Cosmetic products imported into the United States are subject to the same laws and regulations as those produced in the United States. They must be safe for their intended uses and contain no prohibited ingredients, and all labeling and packaging must be informative and truthful, with the labeling information in English (or Spanish in Puerto Rico). All color additives must be approved by FDA; many cannot be used unless certified in FDA's own laboratories. If the product has an intended use that causes it to be considered a drug, it must comply with the requirements for drugs.
If the product has an intended use that causes it to be considered a drug, it must comply with the requirements for drugs, including establishment registration and drug listing.
Cosmetic firms are encouraged to register their establishments and file Cosmetic Product Ingredient Statements with FDA's Voluntary Cosmetic Registration Program (VCRP). However, firms importing products considered to be solely cosmetics in the United States are not required to register with FDA, and a registration number is not required for importing cosmetics into the United States.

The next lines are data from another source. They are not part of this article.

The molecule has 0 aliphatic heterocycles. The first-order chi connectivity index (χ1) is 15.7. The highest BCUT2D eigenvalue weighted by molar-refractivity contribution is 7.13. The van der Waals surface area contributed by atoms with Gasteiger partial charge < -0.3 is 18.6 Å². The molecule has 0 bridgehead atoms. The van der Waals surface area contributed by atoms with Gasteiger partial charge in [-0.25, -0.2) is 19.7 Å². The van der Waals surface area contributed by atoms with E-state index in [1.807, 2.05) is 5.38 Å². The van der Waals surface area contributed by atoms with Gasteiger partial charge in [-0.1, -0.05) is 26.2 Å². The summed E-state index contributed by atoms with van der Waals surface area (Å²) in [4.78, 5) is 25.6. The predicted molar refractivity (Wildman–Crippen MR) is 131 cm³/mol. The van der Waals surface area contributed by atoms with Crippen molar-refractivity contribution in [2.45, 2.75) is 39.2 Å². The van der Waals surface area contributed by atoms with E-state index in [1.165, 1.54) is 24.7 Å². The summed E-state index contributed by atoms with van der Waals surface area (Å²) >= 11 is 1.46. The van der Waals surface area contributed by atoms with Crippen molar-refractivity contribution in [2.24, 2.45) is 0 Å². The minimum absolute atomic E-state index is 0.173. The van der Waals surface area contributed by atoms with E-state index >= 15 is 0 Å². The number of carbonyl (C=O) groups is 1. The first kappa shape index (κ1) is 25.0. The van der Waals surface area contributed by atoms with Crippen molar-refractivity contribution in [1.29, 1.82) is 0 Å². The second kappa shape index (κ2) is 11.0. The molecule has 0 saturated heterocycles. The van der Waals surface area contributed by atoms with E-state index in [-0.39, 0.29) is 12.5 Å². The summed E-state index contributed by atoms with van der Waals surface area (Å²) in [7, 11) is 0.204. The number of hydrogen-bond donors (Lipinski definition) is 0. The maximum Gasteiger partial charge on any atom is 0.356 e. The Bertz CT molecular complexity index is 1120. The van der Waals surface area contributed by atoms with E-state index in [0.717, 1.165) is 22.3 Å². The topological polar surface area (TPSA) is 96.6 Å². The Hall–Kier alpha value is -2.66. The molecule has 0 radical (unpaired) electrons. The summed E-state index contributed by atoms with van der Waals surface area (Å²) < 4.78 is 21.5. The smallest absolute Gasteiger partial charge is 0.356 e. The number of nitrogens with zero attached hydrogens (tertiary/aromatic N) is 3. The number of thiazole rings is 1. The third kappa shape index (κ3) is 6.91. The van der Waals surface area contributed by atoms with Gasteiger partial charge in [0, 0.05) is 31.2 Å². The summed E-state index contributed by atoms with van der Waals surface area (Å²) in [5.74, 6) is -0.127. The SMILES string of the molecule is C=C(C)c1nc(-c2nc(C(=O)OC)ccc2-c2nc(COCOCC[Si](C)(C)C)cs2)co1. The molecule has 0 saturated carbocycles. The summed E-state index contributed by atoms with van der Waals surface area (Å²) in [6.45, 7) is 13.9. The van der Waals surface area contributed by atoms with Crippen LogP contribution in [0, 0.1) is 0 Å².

Among the most common reasons for import refusals of cosmetics are labeling violations, the illegal use of color additives, and the presence of poisonous or deleterious substances, such as pathogenic microorganisms. FDA has several Import Alerts for cosmetics that do not comply with U.S. laws and regulations governing cosmetics and color additives. In addition, two of FDA's Import Alerts for drugs address cosmetic-type products marketed with therapeutic claims that cause them to be considered unapproved new drugs under the law: one for certain skin care products labeled as anti-aging creams and another for various unapproved new drugs promoted in the U.S.
FDA urges cosmetic importers to consult our Information for Industry for further resources.